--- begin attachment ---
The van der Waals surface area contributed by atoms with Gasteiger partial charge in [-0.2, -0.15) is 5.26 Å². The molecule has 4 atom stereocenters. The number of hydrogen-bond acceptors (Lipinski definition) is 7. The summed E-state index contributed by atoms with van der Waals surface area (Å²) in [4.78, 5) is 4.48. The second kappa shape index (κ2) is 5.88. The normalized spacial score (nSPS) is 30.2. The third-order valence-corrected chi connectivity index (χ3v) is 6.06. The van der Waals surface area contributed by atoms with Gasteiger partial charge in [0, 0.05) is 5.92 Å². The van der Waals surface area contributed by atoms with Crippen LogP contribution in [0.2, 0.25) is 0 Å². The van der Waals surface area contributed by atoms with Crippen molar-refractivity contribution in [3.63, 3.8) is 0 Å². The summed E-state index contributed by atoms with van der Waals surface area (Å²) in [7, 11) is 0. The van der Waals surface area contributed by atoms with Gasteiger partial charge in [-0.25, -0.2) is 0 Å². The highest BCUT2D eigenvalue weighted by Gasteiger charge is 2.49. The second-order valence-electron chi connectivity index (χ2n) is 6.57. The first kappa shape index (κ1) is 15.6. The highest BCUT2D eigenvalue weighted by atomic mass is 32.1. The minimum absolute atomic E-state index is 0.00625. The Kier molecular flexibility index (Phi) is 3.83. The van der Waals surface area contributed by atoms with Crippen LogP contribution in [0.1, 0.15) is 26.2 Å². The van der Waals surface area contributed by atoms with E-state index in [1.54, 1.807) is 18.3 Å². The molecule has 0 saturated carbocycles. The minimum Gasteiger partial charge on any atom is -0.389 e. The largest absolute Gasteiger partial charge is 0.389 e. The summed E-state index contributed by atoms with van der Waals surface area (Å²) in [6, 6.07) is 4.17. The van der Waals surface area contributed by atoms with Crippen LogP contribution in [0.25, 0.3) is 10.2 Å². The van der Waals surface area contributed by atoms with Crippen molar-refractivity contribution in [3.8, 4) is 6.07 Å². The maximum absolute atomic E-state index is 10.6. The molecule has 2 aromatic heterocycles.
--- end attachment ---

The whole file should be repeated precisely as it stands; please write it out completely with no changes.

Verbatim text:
The van der Waals surface area contributed by atoms with Gasteiger partial charge in [-0.2, -0.15) is 5.26 Å². The molecule has 4 atom stereocenters. The number of hydrogen-bond acceptors (Lipinski definition) is 7. The summed E-state index contributed by atoms with van der Waals surface area (Å²) in [4.78, 5) is 4.48. The second kappa shape index (κ2) is 5.88. The normalized spacial score (nSPS) is 30.2. The third-order valence-corrected chi connectivity index (χ3v) is 6.06. The van der Waals surface area contributed by atoms with Gasteiger partial charge in [0, 0.05) is 5.92 Å². The van der Waals surface area contributed by atoms with Crippen LogP contribution in [0.2, 0.25) is 0 Å². The van der Waals surface area contributed by atoms with Crippen molar-refractivity contribution in [3.63, 3.8) is 0 Å². The summed E-state index contributed by atoms with van der Waals surface area (Å²) in [7, 11) is 0. The van der Waals surface area contributed by atoms with Gasteiger partial charge in [-0.25, -0.2) is 0 Å². The highest BCUT2D eigenvalue weighted by Gasteiger charge is 2.49. The second-order valence-electron chi connectivity index (χ2n) is 6.57. The first kappa shape index (κ1) is 15.6. The highest BCUT2D eigenvalue weighted by atomic mass is 32.1. The minimum absolute atomic E-state index is 0.00625. The Kier molecular flexibility index (Phi) is 3.83. The van der Waals surface area contributed by atoms with Crippen LogP contribution in [0.1, 0.15) is 26.2 Å². The van der Waals surface area contributed by atoms with E-state index in [1.54, 1.807) is 18.3 Å². The molecule has 0 saturated carbocycles. The minimum Gasteiger partial charge on any atom is -0.389 e. The largest absolute Gasteiger partial charge is 0.389 e. The summed E-state index contributed by atoms with van der Waals surface area (Å²) in [6, 6.07) is 4.17. The van der Waals surface area contributed by atoms with Crippen LogP contribution in [0.25, 0.3) is 10.2 Å². The van der Waals surface area contributed by atoms with Crippen molar-refractivity contribution in [3.8, 4) is 6.07 Å². The maximum absolute atomic E-state index is 10.6. The molecule has 2 aromatic heterocycles.